States That Have Medical Marijuana Laws

States That Have Medical Marijuana

Something interesting appears to be happening in the US. States that have medical marijuana laws have noticed decreases in painkiller prescriptions and opioid-related deaths.

According to a recent report published in Health Affairs, doctors working in states where marijuana is legal prescribed an average of around 1,800 fewer doses of painkillers per year between 2010 and 2013.

States that have medical marijuana readily available to those who need it also witnessed a drop in prescriptions for antidepressants, sleeping pills, seizure medicines, anxiety medication, and anti-nausea drugs.

25 states and the District of Columbia have passed medical marijuana laws, although not all of them have gone so far as to implement those laws.


A Map of States That Have Medical Marijuana


In addition to the District of Columbia, the following states have passed medical marijuana laws, listed in alphabetical order:

  1. Alaska
  2. Arizona
  3. California
  4. Colorado
  5. Connecticut
  6. Delaware
  7. Hawaii
  8. Illinois
  9. Maine
  10. Maryland
  11. Massachusetts
  12. Michigan
  13. Minnesota
  14. Montana
  15. Nevada
  16. New Hampshire
  17. New Jersey
  18. New Mexico
  19. New York
  20. Ohio
  21. Oregon
  22. Pennsylvania
  23. Rhode Island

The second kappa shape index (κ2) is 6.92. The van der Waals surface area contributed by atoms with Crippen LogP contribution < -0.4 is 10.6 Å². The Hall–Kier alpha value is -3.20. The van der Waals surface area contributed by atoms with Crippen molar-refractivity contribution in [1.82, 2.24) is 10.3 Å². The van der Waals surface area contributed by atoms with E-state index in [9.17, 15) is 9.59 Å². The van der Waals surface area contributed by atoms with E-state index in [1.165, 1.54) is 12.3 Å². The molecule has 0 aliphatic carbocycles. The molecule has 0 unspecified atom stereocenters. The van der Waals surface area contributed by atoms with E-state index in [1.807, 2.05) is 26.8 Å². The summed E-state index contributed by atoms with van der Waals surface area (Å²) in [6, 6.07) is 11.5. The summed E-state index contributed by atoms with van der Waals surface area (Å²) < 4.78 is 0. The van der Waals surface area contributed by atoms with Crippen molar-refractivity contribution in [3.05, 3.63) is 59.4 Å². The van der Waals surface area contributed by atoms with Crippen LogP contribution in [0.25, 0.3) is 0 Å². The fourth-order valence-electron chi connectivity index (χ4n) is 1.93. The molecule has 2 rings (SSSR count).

24. Vermont
  25. Washington

For more information about the legality of CBD and cannabis oil, check out our article: “Is Cannabis Oil Legal?”


Adding Context to the Debate


Of late, more and more lawmakers have shown an interest in the merits of medical marijuana. From a purely fiscal point of view, the aforementioned study came to the conclusion that medical marijuana saved Medicare over $165 million in 2013 alone. Had it been available across all 50 states, this number would have risen to over $470 million.

Now, this is a relative drop in the ocean when compared to the multibillion-dollar running costs of Medicare. In fact, it’s around half a percent of the program’s total expenditure.

But, when observed alongside the decline in prescriptions for drugs used to treat the symptoms of conditions such as chronic pain, depression, or anxiety, it has certainly given lawmakers and marijuana advocates alike a new angle from which to approach the debate.

Prescription drug prices are only going one way: up. So many Americans – and, in particular, older Americans – are constantly on the lookout for a more cost-effective alternatives.

This has led to those living in states that have medical marijuana legalized opting for cannabis products as a viable replacement. The point is further reinforced by the fact that prescriptions for drugs for which marijuana isn’t an alternative did not drop in these states during the time period under review.


What Does This Mean Going Forward?


November could see Florida and Missouri voting on whether to join those 25 states and DC in legalizing medical marijuana, while the Drug Enforcement Agency (DEA) is actively considering reclassifying it under a national drug policy to see that it is more easily available to those who need it.

Studies such as the one conducted by Health Affairs serve to add weight to the legalization argument, but saving money shouldn’t be the sole reason to push it through on a national scale. If anything, the fact that the prescriptions, and associated costs, are going down suggests that people are using medical marijuana for its intended use.